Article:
Read an Excerpt
The ninth challenger was the strongest. He came out of the setting sun, bulking as broad as the flank of Dun Mor that loomed behind the killing ground. The potent animal reek of him washed over Euan Rohe, sharp as a bear's den in the spring.
Euan swallowed bile. For three long days he had been fighting, at sunrise, noon and sunset. Eight warrior princes of the people lay dead at his hand.
Now this ninth and last came to contest Euan's claim to the high kingship. He was the champion of the Mordantes, blessed by the One God with a madness of battle. Fear never touched him. Pain never slowed him.
Euan's many bruises and countless small wounds ached and stung. His arm was bound and throbbing where the third challenger's blade had slashed it open. He looked into those too-wide, too-eager eyes and saw death.
His lips drew back from his teeth. He laughed, though his throat was raw. The seventh challenger had come close to throttling him.
One more battle and he was high king—or dead. He shifted his feet, gliding out of the direct glare of the sun. The Mordante hunched his heavy shoulders and rocked from foot to foot. His hands clenched and unclenched.
One of those hands could have torn Euan's head from his shoulders. Euan was not a small man, but he was built long and rangy, like a wolf of the steppe. This challenger was a bear with a man's eyes.
There were stories, tales told on dark nights of men who walked in beast form and supped on human blood. Time was when Euan would have called them children's tales. Then he had walked on the other side of the river and seen what imperial mages could do.
His mind was wandering dangerously close to the edge. He wrenched it back into focus.
The Mordante was still rocking, growling softly. The crowd of tribesmen blurred behind him, a wide circle of faces, winter-gaunt and hungry, thirsting for blood.
Euan's adversary had no weapon but his massive body. Euan had a knife and a hunting spear and his roving wits. He lifted the spear in his hand, weighing it, aiming for the heart beneath the bearskin.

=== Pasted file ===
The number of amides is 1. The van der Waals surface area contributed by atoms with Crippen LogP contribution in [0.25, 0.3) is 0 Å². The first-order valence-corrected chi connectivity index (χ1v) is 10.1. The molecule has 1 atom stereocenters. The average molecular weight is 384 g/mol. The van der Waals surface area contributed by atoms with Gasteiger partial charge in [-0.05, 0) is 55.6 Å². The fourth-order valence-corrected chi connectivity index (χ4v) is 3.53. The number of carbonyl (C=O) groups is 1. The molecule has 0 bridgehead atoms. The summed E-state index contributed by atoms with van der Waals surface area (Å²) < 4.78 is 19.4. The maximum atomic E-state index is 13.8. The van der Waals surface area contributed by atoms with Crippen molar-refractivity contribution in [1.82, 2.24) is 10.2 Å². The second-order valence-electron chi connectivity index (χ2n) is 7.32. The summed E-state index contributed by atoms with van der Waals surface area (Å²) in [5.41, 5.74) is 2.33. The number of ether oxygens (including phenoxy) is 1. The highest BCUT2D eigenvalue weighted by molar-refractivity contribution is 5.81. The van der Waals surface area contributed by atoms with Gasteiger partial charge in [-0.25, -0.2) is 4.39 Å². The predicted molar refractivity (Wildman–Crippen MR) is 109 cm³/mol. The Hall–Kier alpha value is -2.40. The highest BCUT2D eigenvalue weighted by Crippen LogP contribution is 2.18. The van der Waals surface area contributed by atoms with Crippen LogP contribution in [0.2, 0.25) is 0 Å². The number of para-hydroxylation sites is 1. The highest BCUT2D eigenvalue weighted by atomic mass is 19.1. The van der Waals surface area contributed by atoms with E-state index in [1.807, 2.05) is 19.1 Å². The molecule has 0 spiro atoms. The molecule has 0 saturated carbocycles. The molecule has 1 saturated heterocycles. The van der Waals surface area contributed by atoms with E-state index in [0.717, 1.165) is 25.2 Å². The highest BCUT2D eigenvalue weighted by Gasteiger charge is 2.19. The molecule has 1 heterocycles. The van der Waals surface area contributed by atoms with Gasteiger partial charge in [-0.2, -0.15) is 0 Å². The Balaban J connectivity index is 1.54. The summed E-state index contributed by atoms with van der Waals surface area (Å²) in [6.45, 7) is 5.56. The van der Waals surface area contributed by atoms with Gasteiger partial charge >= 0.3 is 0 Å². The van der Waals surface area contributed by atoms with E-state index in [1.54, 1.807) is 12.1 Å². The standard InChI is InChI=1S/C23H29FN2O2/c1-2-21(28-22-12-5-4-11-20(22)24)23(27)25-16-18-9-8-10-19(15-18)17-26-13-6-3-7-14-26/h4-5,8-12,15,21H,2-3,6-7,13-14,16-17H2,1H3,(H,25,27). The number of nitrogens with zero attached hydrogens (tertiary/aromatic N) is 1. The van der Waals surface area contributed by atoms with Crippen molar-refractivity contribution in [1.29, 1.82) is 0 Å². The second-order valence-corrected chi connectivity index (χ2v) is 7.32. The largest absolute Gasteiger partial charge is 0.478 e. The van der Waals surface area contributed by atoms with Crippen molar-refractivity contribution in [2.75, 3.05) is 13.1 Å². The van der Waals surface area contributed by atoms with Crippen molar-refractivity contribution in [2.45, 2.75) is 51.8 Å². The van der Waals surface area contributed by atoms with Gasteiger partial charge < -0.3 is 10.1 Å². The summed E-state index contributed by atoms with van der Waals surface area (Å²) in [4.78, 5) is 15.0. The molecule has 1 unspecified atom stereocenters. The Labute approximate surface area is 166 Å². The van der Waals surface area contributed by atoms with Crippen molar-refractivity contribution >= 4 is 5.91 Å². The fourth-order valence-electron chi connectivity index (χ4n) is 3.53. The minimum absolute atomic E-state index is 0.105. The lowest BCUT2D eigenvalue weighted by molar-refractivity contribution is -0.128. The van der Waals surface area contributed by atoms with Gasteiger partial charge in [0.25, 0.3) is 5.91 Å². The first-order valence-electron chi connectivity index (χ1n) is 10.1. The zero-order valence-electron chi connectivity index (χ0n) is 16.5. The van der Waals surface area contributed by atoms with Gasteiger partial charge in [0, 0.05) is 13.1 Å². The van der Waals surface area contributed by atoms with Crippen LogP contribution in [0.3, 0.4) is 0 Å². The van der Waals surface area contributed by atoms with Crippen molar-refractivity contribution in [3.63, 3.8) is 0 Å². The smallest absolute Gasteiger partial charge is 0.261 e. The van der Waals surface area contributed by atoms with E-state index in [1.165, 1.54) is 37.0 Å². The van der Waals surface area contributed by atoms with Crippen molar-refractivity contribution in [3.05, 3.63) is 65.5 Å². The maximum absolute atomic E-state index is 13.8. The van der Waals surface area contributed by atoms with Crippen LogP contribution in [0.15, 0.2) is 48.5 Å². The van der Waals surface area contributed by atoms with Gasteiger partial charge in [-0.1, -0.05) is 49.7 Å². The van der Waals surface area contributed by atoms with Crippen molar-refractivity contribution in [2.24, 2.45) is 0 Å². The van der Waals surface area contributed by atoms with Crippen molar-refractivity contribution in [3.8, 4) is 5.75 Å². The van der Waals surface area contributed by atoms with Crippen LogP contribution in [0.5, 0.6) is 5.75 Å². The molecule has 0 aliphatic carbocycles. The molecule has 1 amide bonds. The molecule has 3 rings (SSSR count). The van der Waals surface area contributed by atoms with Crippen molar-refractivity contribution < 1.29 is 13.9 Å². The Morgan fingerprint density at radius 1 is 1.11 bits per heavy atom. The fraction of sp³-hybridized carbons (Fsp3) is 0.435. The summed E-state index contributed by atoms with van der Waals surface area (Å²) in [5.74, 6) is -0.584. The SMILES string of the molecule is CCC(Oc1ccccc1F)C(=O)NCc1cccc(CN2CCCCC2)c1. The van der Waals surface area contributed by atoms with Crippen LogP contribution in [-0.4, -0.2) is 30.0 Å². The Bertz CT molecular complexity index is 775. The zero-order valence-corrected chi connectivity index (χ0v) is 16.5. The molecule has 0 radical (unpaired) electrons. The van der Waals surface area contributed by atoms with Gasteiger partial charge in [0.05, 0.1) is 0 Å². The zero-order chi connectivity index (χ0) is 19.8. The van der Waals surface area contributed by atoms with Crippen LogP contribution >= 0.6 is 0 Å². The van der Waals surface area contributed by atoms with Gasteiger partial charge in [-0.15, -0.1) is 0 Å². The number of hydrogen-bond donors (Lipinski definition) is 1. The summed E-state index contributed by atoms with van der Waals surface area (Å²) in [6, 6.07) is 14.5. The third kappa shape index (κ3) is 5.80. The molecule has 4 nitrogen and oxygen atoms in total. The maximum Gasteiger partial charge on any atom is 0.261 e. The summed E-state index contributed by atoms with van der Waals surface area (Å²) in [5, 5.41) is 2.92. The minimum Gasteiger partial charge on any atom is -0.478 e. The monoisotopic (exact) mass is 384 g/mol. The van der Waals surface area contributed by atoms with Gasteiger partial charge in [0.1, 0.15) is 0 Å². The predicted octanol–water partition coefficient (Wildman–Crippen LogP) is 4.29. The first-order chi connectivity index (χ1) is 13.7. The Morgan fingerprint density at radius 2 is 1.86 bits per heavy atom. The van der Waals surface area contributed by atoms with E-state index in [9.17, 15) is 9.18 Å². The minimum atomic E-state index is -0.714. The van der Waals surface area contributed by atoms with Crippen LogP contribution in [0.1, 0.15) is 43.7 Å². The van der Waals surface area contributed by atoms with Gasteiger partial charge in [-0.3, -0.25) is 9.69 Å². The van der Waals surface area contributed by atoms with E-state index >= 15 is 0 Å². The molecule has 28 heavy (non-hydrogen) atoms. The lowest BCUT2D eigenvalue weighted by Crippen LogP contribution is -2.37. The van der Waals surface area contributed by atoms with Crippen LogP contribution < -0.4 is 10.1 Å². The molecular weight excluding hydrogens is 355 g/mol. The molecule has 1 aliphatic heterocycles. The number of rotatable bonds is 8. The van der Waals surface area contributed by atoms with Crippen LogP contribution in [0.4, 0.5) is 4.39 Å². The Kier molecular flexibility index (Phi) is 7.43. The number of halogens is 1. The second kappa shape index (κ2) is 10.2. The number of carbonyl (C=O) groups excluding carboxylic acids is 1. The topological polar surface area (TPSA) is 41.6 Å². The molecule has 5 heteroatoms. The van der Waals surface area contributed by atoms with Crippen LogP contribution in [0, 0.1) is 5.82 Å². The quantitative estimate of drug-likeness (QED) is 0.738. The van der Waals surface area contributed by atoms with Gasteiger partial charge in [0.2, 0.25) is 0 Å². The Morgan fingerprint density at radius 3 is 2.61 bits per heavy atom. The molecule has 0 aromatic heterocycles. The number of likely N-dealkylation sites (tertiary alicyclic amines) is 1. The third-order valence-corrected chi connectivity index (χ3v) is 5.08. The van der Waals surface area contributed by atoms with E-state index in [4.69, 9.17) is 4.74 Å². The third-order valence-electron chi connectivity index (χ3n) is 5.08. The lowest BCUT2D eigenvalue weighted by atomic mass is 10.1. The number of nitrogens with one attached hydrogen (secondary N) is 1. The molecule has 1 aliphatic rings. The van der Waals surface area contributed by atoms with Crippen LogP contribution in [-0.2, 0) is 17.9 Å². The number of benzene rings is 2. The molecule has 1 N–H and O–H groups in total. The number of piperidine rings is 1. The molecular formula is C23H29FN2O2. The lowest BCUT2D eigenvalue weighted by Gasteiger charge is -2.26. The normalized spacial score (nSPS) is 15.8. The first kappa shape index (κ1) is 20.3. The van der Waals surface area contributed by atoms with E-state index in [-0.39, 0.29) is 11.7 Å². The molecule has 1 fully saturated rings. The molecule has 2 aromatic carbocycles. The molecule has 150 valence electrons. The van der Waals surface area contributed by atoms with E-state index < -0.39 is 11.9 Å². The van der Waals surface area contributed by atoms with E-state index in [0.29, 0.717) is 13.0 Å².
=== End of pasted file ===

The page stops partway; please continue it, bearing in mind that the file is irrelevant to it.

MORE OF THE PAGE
The Mordante lunged, blindingly fast. Euan's spearpoint glanced off the heavy pelt. The haft twisted out of his hand.
A grip like a vise closed on his wrist, pulling him up against that hot and reeking body. He groped for his knife, but it was caught between them. The hilt dug into his belly, a small but vivid pain.
He went limp as if in surrender. The Mordante grunted laughter and locked arms around him, crushing the breath out of him.
Euan let his knees buckle and his body go boneless. He began to slide down. The Mordante clutched at him. His free hand snapped upward.
Blood sprayed from the broken nose—but Euan had not struck high or fast enough. It had not pierced through to the brain.
Still, it was a bitter blow. The Mordante dropped, blind and choking.
Euan was nearly as far gone, his ribs creaking and his sight going dark and then light. He staggered and almost went down.
Already the Mordante was stirring, drawing his legs under him, struggling to rise. His heavy hands clenched and un-clenched. Euan's death was in them, blood-red like the last light of the sun.
Euan's knife was in his hand. He had one chance—one stroke. He was dizzy and reeling and his body was close to failing.
The Mordante lurched up. Euan dived toward him.
All his focus had narrowed to one spot on that wide and bristling chest. The bearskin had fallen away from it. He could hear the heart beating, hammering within its cage of blood and bone.
The whole world throbbed to that relentless rhythm. Euan's blade thrust up through the wide-sprung ribs, twisting as the Mordante tried to fling himself away from it. But it was already lodged inside him.
Again it was not enough. The man was too big, his body too heavily padded with muscle. His long arms dragged Euan in once more, his hands groping for Euan's throat, to crush the windpipe and break the neck.